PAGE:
Q: In India there are many suicides amongst farmers. Have you seen any change because of what you are able to offer people? Do you see a more hopeful economy?
AK: We see many changes in the economic activity in the villages where we operate. More importantly, we see changes at a psychological level. Incidentally, while it was not designed this way, 70% of our clients are women, and we see the huge psychological confidence that they bring to economic activities. And the confidence comes because they are doing what they are good at, whether it is adding one more cow to their backyard or starting vegetable cultivation. And some of the women are processing their produce. One essential ingredient that was missing, that we bring, is working capital.
If they are given the ability not to sell when they don’t need to sell, they can do wonders.
Q: This type of farming model has a very strong ethical base. Because you are working with co-ops, you are bringing farmers together, so there is strength and the ability to work with collective distribution, storage etc. What are the values behind this?
AK: They are integral to the business. It is not that I have to be conscious of being ethical. It is simply the way we do business. Samunnati exists to make the market work for smallholder farmers.
We have embarked on the AMLA approach. Amla is the Indian gooseberry, which is a fruit that has all six tastes, including bitter and tart. AMLA stands for Aggregation, Market Linkage and Advisory Services. Finance is an integral part of all three. We are a non-bank finance company, so the primary role that we play is finance, but finance is only a means for us, not an end. Unless we are adding value to the client, we don’t need to exist.
We have taken the approach of being an internal player in the value chain. We have clients who have not borrowed from us, but take market linkage from us. The starting point could be advisory services, for example, “You have pink bollworm in your cotton crop. You may have to spray this product to protect your crop.” That is one dimension. Another is, “Can you as a group of farmers come together for your collective benefit?” which is what aggregation is all about.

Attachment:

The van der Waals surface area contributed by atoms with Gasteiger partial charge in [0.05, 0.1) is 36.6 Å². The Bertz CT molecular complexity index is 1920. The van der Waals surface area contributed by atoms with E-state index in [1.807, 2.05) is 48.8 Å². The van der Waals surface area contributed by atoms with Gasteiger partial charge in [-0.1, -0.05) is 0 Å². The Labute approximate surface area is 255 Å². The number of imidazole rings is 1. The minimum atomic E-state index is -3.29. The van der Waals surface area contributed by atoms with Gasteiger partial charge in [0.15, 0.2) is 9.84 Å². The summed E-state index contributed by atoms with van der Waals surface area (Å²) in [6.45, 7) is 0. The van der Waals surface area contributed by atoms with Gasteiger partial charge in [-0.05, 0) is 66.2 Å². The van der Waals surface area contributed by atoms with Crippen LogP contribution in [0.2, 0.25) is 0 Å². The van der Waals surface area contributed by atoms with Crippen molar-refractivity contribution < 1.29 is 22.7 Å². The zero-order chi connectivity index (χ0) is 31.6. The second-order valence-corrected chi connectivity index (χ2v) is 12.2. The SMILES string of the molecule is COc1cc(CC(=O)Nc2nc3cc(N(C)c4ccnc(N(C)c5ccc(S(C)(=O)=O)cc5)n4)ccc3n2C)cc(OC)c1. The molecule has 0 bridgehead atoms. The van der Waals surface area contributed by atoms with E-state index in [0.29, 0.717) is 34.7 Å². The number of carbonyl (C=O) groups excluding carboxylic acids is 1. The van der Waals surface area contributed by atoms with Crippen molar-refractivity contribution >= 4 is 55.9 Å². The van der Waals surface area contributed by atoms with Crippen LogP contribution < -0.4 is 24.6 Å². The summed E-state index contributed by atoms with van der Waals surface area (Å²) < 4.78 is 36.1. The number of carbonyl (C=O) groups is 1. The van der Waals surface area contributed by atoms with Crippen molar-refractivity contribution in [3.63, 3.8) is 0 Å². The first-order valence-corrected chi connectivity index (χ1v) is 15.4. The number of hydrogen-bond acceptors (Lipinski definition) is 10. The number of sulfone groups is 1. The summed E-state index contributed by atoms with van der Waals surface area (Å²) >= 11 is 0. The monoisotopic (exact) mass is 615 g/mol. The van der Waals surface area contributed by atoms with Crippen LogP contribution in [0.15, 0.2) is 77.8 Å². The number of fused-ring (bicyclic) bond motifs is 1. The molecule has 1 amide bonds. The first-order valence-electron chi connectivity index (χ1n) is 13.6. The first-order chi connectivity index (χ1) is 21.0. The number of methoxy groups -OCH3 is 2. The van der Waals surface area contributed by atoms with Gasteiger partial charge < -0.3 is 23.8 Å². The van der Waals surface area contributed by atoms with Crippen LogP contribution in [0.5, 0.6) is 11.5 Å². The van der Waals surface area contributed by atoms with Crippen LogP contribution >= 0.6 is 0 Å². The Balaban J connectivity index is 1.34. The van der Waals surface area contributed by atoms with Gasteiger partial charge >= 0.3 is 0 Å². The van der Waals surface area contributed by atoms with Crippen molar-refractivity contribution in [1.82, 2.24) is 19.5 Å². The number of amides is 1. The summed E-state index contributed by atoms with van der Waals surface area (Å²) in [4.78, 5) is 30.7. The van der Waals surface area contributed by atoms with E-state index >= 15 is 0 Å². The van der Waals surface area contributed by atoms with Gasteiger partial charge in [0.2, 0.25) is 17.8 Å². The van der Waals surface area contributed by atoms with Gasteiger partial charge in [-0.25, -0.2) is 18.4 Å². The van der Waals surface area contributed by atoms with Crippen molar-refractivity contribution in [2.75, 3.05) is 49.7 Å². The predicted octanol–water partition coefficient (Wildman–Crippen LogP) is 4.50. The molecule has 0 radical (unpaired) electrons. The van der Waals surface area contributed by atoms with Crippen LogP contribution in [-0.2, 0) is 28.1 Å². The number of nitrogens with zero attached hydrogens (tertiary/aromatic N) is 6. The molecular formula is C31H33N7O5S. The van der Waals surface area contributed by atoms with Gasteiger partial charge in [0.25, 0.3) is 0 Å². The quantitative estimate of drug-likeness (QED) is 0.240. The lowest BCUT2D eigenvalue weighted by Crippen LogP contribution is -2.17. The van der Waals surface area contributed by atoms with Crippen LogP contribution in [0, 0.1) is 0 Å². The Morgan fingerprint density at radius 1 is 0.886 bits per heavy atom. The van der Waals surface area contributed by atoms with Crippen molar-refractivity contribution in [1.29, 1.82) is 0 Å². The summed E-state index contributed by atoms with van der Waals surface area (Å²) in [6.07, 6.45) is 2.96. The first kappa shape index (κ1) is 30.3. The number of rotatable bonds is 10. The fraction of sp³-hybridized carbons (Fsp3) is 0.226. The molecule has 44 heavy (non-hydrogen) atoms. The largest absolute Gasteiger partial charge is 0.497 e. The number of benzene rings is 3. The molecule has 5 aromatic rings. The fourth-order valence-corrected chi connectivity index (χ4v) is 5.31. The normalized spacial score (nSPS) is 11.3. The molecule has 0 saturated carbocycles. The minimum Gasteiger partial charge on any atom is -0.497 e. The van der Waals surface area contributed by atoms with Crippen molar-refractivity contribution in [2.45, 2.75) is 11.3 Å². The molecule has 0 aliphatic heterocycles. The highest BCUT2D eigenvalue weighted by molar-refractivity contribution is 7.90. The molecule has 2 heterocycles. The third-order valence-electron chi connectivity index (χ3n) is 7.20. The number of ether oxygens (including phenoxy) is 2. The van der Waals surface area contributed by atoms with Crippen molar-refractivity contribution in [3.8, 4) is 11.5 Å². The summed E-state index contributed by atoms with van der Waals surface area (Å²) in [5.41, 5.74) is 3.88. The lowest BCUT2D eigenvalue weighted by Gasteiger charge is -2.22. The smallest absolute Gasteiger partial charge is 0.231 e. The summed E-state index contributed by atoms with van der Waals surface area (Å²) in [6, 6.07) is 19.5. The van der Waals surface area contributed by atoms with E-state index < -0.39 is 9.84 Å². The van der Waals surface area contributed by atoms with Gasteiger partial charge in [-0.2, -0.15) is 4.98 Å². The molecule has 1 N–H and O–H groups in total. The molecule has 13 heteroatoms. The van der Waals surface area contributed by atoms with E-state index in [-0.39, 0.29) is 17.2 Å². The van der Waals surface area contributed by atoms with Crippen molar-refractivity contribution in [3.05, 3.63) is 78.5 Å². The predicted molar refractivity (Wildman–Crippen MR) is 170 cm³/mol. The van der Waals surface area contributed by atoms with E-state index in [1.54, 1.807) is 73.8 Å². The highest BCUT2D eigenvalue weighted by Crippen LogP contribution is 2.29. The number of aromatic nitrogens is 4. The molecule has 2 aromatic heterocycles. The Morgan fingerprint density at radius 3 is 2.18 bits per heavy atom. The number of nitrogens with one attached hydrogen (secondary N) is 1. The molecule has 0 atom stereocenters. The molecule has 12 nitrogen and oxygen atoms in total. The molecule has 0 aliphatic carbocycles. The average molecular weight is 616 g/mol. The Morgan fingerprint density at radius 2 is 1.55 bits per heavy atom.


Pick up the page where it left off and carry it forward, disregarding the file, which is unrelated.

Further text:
So finance is only a means; but an important means. Without finance, a lot of these initiatives don’t work. Time and again we keep reminding ourselves why we exist. What is the purpose of our organization? What is the way we do business? And we have worked very closely with the Adizes Institute. Every senior member of Samunnati has gone through Adizes training. Every Monday morning we have a half-hour meeting where we read the purpose statement of why we exist. The beacon light is: Do we love the objective for which we exist?
Personally, I feel that Samunnati as an economic initiative is part of a universal plan. I just play a role in it. People are coming together as team members, investors are coming together to support the initiative, we are stitching our partnerships with USAID, the Gates Foundation, and Rabobank. These are entities that want to do meaningful work. To give a philosophical twist, it’s a plan. It is happening.